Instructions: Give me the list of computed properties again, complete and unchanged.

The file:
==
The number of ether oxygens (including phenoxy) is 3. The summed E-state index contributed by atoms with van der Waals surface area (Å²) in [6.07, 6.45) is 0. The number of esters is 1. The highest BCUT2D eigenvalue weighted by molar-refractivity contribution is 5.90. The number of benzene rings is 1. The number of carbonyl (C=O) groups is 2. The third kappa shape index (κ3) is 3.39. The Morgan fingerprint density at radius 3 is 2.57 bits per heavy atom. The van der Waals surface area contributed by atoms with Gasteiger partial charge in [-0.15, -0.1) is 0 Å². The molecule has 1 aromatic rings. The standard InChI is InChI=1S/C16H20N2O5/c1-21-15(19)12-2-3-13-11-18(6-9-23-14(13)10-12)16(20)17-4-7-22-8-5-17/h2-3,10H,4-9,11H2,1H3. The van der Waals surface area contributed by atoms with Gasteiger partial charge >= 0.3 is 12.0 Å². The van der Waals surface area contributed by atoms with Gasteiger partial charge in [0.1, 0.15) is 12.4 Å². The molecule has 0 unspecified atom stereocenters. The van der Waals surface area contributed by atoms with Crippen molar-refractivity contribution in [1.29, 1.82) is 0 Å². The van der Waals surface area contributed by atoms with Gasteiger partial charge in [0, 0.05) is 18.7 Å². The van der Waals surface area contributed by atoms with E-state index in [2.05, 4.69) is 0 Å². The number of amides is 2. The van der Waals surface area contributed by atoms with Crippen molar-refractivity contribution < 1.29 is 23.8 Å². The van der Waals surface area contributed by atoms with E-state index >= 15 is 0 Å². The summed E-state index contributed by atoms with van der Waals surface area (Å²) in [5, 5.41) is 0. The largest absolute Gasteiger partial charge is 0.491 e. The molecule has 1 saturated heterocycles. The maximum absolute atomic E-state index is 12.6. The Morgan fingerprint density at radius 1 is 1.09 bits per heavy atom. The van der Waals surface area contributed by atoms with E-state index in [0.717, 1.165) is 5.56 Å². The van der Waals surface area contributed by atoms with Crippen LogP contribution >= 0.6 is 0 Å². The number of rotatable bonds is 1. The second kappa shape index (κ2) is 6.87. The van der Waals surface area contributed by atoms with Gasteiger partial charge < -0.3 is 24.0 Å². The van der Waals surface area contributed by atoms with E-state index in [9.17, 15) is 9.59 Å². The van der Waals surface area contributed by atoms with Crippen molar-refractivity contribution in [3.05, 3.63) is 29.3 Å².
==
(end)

The number of ether oxygens (including phenoxy) is 3. The summed E-state index contributed by atoms with van der Waals surface area (Å²) in [6.07, 6.45) is 0. The number of esters is 1. The highest BCUT2D eigenvalue weighted by molar-refractivity contribution is 5.90. The number of benzene rings is 1. The number of carbonyl (C=O) groups is 2. The third kappa shape index (κ3) is 3.39. The Morgan fingerprint density at radius 3 is 2.57 bits per heavy atom. The van der Waals surface area contributed by atoms with Gasteiger partial charge in [-0.15, -0.1) is 0 Å². The molecule has 1 aromatic rings. The standard InChI is InChI=1S/C16H20N2O5/c1-21-15(19)12-2-3-13-11-18(6-9-23-14(13)10-12)16(20)17-4-7-22-8-5-17/h2-3,10H,4-9,11H2,1H3. The van der Waals surface area contributed by atoms with Gasteiger partial charge >= 0.3 is 12.0 Å². The van der Waals surface area contributed by atoms with Gasteiger partial charge in [0.1, 0.15) is 12.4 Å². The molecule has 0 unspecified atom stereocenters. The van der Waals surface area contributed by atoms with Crippen molar-refractivity contribution in [1.29, 1.82) is 0 Å². The van der Waals surface area contributed by atoms with Gasteiger partial charge in [0, 0.05) is 18.7 Å². The van der Waals surface area contributed by atoms with E-state index in [2.05, 4.69) is 0 Å². The number of amides is 2. The van der Waals surface area contributed by atoms with Crippen molar-refractivity contribution < 1.29 is 23.8 Å². The van der Waals surface area contributed by atoms with E-state index >= 15 is 0 Å². The summed E-state index contributed by atoms with van der Waals surface area (Å²) in [5, 5.41) is 0. The largest absolute Gasteiger partial charge is 0.491 e. The molecule has 1 saturated heterocycles. The maximum absolute atomic E-state index is 12.6. The Morgan fingerprint density at radius 1 is 1.09 bits per heavy atom. The van der Waals surface area contributed by atoms with E-state index in [0.717, 1.165) is 5.56 Å². The van der Waals surface area contributed by atoms with Crippen LogP contribution >= 0.6 is 0 Å². The number of rotatable bonds is 1. The second kappa shape index (κ2) is 6.87. The van der Waals surface area contributed by atoms with Gasteiger partial charge < -0.3 is 24.0 Å². The van der Waals surface area contributed by atoms with E-state index in [9.17, 15) is 9.59 Å². The van der Waals surface area contributed by atoms with Crippen molar-refractivity contribution in [3.05, 3.63) is 29.3 Å².